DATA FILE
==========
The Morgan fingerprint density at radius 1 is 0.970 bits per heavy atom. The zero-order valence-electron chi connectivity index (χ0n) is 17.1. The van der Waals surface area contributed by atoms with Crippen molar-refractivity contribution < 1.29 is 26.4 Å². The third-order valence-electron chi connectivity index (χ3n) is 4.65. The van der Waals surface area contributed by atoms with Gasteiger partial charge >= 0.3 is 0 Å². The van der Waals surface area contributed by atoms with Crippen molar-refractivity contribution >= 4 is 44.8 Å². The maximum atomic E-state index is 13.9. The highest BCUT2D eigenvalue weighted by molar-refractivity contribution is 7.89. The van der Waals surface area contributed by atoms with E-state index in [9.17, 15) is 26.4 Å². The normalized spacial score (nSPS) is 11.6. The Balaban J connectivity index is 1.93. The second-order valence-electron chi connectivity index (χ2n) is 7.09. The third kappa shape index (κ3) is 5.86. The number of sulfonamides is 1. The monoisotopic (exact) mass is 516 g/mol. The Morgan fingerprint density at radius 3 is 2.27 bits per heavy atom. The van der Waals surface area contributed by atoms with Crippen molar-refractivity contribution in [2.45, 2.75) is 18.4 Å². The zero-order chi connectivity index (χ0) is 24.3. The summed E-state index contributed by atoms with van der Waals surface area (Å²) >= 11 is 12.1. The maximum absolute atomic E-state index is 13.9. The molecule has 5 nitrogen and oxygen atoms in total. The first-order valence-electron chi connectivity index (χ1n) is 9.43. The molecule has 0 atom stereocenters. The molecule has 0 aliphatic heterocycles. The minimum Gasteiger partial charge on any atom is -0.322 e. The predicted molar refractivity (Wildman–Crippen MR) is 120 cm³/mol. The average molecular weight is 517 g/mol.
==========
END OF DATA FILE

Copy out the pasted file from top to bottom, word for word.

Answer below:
The Morgan fingerprint density at radius 1 is 0.970 bits per heavy atom. The zero-order valence-electron chi connectivity index (χ0n) is 17.1. The van der Waals surface area contributed by atoms with Crippen molar-refractivity contribution < 1.29 is 26.4 Å². The third-order valence-electron chi connectivity index (χ3n) is 4.65. The van der Waals surface area contributed by atoms with Gasteiger partial charge >= 0.3 is 0 Å². The van der Waals surface area contributed by atoms with Crippen molar-refractivity contribution >= 4 is 44.8 Å². The maximum atomic E-state index is 13.9. The highest BCUT2D eigenvalue weighted by molar-refractivity contribution is 7.89. The van der Waals surface area contributed by atoms with E-state index in [9.17, 15) is 26.4 Å². The normalized spacial score (nSPS) is 11.6. The Balaban J connectivity index is 1.93. The second-order valence-electron chi connectivity index (χ2n) is 7.09. The third kappa shape index (κ3) is 5.86. The number of sulfonamides is 1. The monoisotopic (exact) mass is 516 g/mol. The Morgan fingerprint density at radius 3 is 2.27 bits per heavy atom. The van der Waals surface area contributed by atoms with Crippen molar-refractivity contribution in [2.45, 2.75) is 18.4 Å². The zero-order chi connectivity index (χ0) is 24.3. The summed E-state index contributed by atoms with van der Waals surface area (Å²) >= 11 is 12.1. The maximum absolute atomic E-state index is 13.9. The molecule has 5 nitrogen and oxygen atoms in total. The first-order valence-electron chi connectivity index (χ1n) is 9.43. The molecule has 0 atom stereocenters. The molecule has 0 aliphatic heterocycles. The minimum Gasteiger partial charge on any atom is -0.322 e. The predicted molar refractivity (Wildman–Crippen MR) is 120 cm³/mol. The average molecular weight is 517 g/mol.